Saturday, February 28, 2015

A Love Supreme at 50: Elation Elegance Exaltation

Fifty years on and no one has topped the passion and influence of the 1964 recorded (1965 released) A Love Supreme. The album, divided into four parts: Acknowledgement, Resolution, Pursuance, and Psalm. But what makes it so classic, so cutting edge, and like nothing we will ever hear again? First, let's look at the four part of A Love Supreme.

Acknowledgement: It begins with a resounding gong and cymbal as the percussion builds into the bass' prayer that begins the mantra before you hear it.  You feel it immediately in this opening part, you acknowledge the layers, the complexity, and begin to let go. Suddenly, the only spoken words of the entire album are chanted, the same repetitive notes you've been hearing in bass and saxophone: A Love Supreme.

Resolution: You're drawn into it's immediately subtlety but suddenly shocked by a crash of sounds. The piano and saxophone trade off parts in this one with the percussion feeling a bit chaotic. Until finally again it slows, the cymbals are silenced, and then...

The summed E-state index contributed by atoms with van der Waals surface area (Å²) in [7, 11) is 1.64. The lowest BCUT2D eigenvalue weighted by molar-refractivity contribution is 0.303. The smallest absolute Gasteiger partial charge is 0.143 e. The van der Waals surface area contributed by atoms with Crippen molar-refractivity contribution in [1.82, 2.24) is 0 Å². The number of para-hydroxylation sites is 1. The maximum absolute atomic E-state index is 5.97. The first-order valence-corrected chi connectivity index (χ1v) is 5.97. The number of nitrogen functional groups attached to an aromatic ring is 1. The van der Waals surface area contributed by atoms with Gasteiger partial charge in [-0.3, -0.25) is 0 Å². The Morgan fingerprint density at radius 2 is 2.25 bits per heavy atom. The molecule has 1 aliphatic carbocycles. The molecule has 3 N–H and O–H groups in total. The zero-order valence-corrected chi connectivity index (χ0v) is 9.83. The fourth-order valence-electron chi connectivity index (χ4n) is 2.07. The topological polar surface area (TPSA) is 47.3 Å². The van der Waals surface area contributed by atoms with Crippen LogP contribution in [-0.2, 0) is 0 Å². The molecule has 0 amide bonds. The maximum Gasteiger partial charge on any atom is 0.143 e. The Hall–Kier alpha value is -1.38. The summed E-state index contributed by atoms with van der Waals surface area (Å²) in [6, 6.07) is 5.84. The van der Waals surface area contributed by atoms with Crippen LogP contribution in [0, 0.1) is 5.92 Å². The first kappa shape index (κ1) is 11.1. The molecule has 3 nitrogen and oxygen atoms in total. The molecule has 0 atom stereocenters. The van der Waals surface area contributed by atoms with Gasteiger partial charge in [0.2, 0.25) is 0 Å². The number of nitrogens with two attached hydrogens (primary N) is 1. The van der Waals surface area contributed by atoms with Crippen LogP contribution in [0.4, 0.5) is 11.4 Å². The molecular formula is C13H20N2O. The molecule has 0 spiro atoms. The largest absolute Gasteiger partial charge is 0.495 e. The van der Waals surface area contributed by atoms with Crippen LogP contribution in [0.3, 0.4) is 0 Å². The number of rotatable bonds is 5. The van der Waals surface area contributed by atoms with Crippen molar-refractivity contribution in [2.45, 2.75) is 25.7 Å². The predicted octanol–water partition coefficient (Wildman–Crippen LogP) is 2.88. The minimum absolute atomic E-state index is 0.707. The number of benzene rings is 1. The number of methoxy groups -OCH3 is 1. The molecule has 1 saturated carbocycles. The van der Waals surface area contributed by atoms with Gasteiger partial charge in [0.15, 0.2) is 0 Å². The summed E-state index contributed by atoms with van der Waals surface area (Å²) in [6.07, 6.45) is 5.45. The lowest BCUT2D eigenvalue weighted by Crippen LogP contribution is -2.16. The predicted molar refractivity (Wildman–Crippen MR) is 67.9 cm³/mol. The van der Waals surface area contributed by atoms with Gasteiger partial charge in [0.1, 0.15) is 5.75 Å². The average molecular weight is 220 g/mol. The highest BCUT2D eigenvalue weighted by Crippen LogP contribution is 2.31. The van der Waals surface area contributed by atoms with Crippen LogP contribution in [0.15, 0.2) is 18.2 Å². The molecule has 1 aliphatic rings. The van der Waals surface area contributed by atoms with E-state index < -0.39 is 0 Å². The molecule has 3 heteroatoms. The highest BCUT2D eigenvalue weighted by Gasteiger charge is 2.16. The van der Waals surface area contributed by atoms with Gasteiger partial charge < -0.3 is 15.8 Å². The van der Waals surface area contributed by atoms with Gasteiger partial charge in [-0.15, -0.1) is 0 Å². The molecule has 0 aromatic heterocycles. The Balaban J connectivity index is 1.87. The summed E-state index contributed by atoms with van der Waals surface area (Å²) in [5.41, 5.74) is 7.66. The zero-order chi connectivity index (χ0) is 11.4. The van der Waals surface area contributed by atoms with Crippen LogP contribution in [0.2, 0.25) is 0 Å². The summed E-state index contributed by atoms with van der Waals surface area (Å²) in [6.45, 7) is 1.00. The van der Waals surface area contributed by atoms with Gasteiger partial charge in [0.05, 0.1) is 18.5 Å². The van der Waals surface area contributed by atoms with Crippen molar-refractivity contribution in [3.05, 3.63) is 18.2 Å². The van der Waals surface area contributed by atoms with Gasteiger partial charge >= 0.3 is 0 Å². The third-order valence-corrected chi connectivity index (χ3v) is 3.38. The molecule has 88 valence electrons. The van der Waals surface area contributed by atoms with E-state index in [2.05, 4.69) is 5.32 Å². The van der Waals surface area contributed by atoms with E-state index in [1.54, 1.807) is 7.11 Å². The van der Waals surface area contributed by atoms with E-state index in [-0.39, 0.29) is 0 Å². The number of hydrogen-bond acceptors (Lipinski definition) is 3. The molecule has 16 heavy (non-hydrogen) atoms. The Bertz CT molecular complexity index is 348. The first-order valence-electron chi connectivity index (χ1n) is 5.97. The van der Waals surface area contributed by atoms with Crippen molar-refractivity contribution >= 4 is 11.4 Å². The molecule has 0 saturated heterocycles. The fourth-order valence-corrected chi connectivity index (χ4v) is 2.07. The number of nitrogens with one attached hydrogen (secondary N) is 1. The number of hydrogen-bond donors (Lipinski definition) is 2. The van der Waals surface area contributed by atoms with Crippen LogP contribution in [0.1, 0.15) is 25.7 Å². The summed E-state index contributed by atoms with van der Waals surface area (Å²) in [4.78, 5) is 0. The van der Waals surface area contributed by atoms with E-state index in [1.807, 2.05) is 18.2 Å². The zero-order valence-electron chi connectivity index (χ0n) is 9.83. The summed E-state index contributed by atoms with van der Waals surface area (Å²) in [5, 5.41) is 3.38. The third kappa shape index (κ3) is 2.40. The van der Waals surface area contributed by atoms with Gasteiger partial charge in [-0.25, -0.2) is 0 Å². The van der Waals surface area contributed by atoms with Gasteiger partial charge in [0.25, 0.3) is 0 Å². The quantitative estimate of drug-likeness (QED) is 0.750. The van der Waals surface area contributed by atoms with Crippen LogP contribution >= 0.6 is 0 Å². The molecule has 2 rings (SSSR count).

Pursuance: Drums take center stage to kick off this part. You feel inspired to move forward. The pace is set early on and it's fast and furious. Four or so minutes in the saxophone comes into a screaming solo just as fast paced as the rest of the instruments. There is passion in this section. And then it slows, the bass is given a solo as if it is a musical sermon.

Psalm: There is serious drama at the very start of this. The saxophone sounds as if it's praying as the instruments wake up again.

But there is a part that most people do not know about. That is the poem written to accompany the final part, Psalm. The saxophone solo that I referred to as praying is actually "speaking" this poem. Next time you listen to the final part, Psalm, read this along with it and the magic that is A Love Supreme will be understood.